Bergman illustrates Mozart. Antonioni does adventure. Garbo plays the Queen. And Keaton wrecks the house. All that, plus a full week of LGBTQ films in Bay Area movie theaters.
- Frameline continues through this week and beyond
McKellen: Playing the Part, Embarcadero Center, Shattuck, Aquarius, Tuesday, 7:00
The great Shakespearean actor (and movie star) Sir Ian McKellen tells the story of his life and work. Having listened to him live in 2015, I know that he can be as entertaining talking about himself as he can be when pretending to be someone else.
The Magic Flute, Pacific Film Archive, Saturday, 4:30
I haven’t seen Ingmar Bergman’s adaptation of Mozart’s family-friendly opera in maybe 30 years. But my memories of it are almost entirely positive. The original libretto was written in German, but this version is in Swedish with English subtitles – which may be a problem since this screening is part of the ongoing series Movie Matinees for All Ages. The screening is also part of two other series: Bergman 100: A Summer Interlude and Early Music on Film 2018.
Big Screen Science: Apollo 13, New Mission, Monday, 6:45
Sometimes it’s hard to get down to Earth. I remember liking Ron Howard’s fact-based thriller about the back-luck trip that didn’t get to the moon, but I never got around to seeing it again. John Sayles did an uncredited rewrite on the screenplay. After the movie, Kishore Hari and Jeff Silverman will discuss the movie’s math and science.
Great double bills
A+ Singin’ in the Rain & A+ The Adventures of Robin Hood, Stanford, Friday through Sunday
Two of the most entertaining, family-friendly movies ever made, and both of them shot in glorious three-strip Technicolor. And you can see both of them for a single ticket. You can read my A+ appreciations of both Singin’ in the Rain and The Adventures of Robin Hood.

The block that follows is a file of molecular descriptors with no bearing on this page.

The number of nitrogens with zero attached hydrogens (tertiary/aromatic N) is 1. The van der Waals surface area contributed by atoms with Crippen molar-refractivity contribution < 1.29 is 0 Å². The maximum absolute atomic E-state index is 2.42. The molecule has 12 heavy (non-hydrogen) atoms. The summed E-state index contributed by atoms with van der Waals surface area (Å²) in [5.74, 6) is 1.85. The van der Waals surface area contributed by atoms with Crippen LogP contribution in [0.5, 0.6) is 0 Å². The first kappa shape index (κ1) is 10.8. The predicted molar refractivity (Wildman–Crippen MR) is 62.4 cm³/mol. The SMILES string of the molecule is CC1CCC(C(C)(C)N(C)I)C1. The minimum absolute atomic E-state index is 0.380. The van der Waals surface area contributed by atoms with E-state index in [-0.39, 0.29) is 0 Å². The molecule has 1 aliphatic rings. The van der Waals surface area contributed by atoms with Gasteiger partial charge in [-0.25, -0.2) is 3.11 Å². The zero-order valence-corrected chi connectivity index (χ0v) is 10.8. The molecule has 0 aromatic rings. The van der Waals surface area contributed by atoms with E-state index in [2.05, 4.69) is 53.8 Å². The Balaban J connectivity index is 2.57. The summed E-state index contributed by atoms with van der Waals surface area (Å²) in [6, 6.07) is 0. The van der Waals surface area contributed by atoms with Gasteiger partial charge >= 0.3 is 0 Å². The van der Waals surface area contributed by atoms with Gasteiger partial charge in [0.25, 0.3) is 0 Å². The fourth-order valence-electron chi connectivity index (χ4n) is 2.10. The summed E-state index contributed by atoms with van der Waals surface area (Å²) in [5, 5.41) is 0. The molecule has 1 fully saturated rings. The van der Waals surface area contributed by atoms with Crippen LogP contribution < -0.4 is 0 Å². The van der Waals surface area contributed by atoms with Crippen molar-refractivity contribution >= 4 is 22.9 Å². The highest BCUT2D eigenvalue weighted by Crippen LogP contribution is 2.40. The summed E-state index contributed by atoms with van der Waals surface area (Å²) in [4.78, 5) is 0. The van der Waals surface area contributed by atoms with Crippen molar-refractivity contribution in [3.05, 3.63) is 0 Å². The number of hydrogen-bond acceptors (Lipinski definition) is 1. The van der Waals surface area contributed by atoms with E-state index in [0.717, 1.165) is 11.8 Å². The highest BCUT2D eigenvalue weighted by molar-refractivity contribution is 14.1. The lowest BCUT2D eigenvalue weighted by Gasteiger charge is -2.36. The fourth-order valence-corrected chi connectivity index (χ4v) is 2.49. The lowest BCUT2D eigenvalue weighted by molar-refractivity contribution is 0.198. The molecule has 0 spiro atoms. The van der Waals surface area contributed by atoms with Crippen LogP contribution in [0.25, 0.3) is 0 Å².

B Comedy Shorts Night, Niles Essanay Silent Film Museum, Saturday, 7:30
The Museum’s comedy collection gets a B this month. I’ve seen all four movies, but can only recommend two. Buster Keaton’s One Week is a masterpiece. The Laurel and Hardy entry, Double Whoopee, is pretty damn funny. Harold Lloyd’s His Royal Slyness, like so many of his shorts, is just kind of okay (he really found himself in features). The Fireman is one of the few bad movies Charlie Chaplin made during his Mutual period.
B L’avventura, Pacific Film Archive, Friday, 7:00
Michelangelo Antonioni’s story of the young and amoral hardly counts as an adventure–although it starts like one. A group of wealthy, spoiled young adults take a yacht to a deserted island, where one of them mysteriously disappears. Her friends search for her, then casually give up. L’avventura isn’t about rescuing a loved one; but about the shallowness of modern relationships. Part of the series Michelangelo Antonioni.
B- Queen Christina, Pacific Film Archive, Saturday, 7:30
Not really a great movie, but an interesting one for a number of reasons. Queen Christina reunites one of the great romantic teams (on and off camera) of the 1920’s–Greta Garbo and John Gilbert. It has the best part Gilbert got after talkies destroyed his career. And finally, this 1933 MGM spectacular is a good example of just how free movies were about sex before the production code came in and cleaned them up. Part of the series The Luminous Legacy of Greta Garbo.
Lebowskies (frequently-revived classics)
- The Lost Boys, New Parkway, 10:30
- A Clockwork Orange, Clay, Friday & Saturday, 11:55PM (just before midnight)
- Princess Mononoke, New Parkway, Saturday 3:00, Sunday 12:30, Monday 6:30, Tuesday 8:45, Thursday 4:30; Balboa, Monday, 7:30